Shelly, from Butternut Woolens, was there with some of her yummy hand-dyed yarn and roving. Gentle reader, if you have a chance, you must see her indigo dyed sock yarn. Gorgeous! Like all of her yarns. Shelly and I had a wonderful chat. I felt sort of bad monopolizing her when there might be paying customers. But it was so fun to talk to her. Shelly is one of the few people I know who understand exactly what I mean when I say things like Island Park and Arco and continental divide, and who isn’t all that surprised that I ended up canoing in a snowstorm one August when I was a kid.
After bidding a fond farewell, I headed over to Tactile Fiber Arts’ booth, where I got to meet Brooke. And then, leaving the marketplace madness behind, Maya and I chatted over a cuppa coffee. Maya, as you will remember, gentle reader, dyed the yummy honey-colored yarn that I am using for the Honeybee Stole. So nice to tell her in person how much I love it! Maya and Brooke are dying wonderful fibers with natural, long-lasting dyes. If you have a chance to see their work, don’t miss them!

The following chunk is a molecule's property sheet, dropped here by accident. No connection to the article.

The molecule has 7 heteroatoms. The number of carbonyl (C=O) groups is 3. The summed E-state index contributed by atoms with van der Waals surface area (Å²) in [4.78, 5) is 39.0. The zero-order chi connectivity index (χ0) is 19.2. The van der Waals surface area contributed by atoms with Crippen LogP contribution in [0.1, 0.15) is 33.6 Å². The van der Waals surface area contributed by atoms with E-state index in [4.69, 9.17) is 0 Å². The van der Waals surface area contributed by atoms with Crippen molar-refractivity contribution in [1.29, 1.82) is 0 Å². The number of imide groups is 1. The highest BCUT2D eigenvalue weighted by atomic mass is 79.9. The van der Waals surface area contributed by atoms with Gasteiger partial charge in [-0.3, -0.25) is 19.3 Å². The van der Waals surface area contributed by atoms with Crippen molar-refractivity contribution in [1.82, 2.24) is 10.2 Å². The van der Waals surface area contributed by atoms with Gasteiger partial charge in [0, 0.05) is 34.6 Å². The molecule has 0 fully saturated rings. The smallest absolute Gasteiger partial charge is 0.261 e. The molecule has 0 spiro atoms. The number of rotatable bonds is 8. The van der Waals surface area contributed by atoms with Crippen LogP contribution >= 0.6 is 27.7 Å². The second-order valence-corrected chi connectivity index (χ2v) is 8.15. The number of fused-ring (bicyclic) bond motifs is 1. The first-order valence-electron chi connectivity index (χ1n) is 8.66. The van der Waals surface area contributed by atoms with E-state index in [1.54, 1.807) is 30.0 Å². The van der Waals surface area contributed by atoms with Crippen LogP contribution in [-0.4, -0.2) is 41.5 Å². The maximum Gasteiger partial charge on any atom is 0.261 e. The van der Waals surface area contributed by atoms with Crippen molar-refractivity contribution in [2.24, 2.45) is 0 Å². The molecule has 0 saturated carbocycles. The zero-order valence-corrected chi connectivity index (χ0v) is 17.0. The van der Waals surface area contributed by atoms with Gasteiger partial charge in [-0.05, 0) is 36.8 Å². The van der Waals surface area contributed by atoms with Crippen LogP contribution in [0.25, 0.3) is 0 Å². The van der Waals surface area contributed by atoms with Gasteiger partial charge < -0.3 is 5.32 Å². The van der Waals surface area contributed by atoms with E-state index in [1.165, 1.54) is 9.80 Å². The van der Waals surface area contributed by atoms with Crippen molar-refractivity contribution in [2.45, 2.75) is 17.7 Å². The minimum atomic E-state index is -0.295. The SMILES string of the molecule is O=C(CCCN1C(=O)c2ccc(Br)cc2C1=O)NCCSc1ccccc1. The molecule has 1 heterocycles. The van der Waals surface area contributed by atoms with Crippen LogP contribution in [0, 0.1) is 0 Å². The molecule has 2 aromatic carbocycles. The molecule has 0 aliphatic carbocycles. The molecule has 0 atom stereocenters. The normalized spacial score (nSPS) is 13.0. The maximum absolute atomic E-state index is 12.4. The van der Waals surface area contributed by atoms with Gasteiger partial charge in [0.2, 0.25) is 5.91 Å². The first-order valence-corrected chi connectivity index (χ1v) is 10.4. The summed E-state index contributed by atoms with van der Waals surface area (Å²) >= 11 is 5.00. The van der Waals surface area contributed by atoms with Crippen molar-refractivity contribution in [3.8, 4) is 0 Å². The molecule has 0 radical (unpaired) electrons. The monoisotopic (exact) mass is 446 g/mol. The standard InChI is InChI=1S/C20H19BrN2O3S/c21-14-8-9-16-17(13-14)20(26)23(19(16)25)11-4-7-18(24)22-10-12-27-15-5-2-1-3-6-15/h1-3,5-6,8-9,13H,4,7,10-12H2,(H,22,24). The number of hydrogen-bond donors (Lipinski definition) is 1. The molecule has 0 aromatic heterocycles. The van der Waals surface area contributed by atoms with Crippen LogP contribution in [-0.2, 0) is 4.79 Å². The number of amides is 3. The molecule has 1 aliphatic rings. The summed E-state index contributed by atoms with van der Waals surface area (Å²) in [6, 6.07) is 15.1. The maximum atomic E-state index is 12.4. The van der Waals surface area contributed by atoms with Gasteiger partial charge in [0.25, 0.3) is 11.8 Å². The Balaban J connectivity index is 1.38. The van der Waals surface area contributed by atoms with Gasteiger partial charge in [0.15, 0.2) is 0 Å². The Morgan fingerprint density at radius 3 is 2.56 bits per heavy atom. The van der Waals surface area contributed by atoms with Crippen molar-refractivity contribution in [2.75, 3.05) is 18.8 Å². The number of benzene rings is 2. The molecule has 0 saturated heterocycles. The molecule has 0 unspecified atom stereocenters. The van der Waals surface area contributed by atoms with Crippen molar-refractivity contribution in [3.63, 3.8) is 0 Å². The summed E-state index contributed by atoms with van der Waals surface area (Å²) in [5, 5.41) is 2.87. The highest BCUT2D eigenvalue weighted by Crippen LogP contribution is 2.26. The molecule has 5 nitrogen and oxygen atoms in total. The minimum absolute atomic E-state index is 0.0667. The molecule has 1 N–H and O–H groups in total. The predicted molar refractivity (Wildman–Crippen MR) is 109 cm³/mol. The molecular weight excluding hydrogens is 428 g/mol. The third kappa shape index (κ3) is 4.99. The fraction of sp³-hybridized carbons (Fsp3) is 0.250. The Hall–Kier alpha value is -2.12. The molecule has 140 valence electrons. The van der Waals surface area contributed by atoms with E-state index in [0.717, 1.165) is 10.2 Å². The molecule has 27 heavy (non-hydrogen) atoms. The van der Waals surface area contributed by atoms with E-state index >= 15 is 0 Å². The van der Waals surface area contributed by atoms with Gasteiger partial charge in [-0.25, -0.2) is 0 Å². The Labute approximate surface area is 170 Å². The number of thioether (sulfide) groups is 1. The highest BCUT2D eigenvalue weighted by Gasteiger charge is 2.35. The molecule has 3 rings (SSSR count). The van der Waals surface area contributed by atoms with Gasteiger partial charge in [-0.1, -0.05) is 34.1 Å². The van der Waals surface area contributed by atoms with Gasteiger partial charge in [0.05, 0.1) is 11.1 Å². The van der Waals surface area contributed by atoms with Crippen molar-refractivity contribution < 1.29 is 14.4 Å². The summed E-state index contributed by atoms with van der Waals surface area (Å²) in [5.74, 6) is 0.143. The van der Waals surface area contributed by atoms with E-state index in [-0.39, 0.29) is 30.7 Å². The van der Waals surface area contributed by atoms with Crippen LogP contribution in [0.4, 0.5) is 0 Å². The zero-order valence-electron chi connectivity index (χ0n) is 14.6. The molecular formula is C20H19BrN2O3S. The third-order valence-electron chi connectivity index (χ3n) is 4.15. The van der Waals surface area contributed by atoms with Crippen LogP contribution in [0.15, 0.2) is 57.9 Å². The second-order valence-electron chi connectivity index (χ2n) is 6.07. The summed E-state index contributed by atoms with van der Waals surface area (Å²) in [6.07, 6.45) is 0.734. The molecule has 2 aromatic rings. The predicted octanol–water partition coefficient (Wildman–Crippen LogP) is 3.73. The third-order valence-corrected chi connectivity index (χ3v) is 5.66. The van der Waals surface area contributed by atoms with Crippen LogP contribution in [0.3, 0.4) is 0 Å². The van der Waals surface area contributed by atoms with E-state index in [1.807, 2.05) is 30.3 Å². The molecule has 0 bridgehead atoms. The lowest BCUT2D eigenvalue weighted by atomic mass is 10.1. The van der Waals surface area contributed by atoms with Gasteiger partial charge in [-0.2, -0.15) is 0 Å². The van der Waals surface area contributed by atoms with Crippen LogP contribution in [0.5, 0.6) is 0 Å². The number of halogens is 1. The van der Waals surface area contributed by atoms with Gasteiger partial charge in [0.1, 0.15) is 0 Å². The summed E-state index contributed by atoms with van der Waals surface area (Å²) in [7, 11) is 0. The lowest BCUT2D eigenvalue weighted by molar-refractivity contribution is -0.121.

I didn’t escape from the marketplace entirely unscathed. I purchased a lovely new nostepinde from Asciano.
A pair of silver sheep earrings were acquired from JKF, Inc. And how could I resist the matching necklace that has as a pendant a bell with a sheep clapper?
I had planned to stay late and maybe have dinner with Maya and Brooke. But I was so, so tired I was afraid I might not make it home if I drove after dark. So I left pretty early and headed south. And, of course, arrived in Portland just in time for rush hour. Go figure.
Captain Kidd and Moo Cow were just fine, and glad to see me. #1 Son checked in on them during my absence, so I knew they’d be alright. This morning I picked Phoebe up from the vet where she had a radioactive iodine treatment. She is none the worse for wear, and hopefully will now be cured of her problems and back to normal. She will take a little extra care over the next few weeks, though, until she ceases to radiate. Or, rather, her litter will need extra care. It must be flushed for the next three weeks. And she will not be allowed to sleep with me for awhile. 🙁 (It sort of reminds me of one line from Elephant Parts: My house glows with almost no help.)
But the good thing is that we are all home and healthy and happy. And tomorrow I’m having lunch with #1 Son and we’ll have a chance to catch up, too.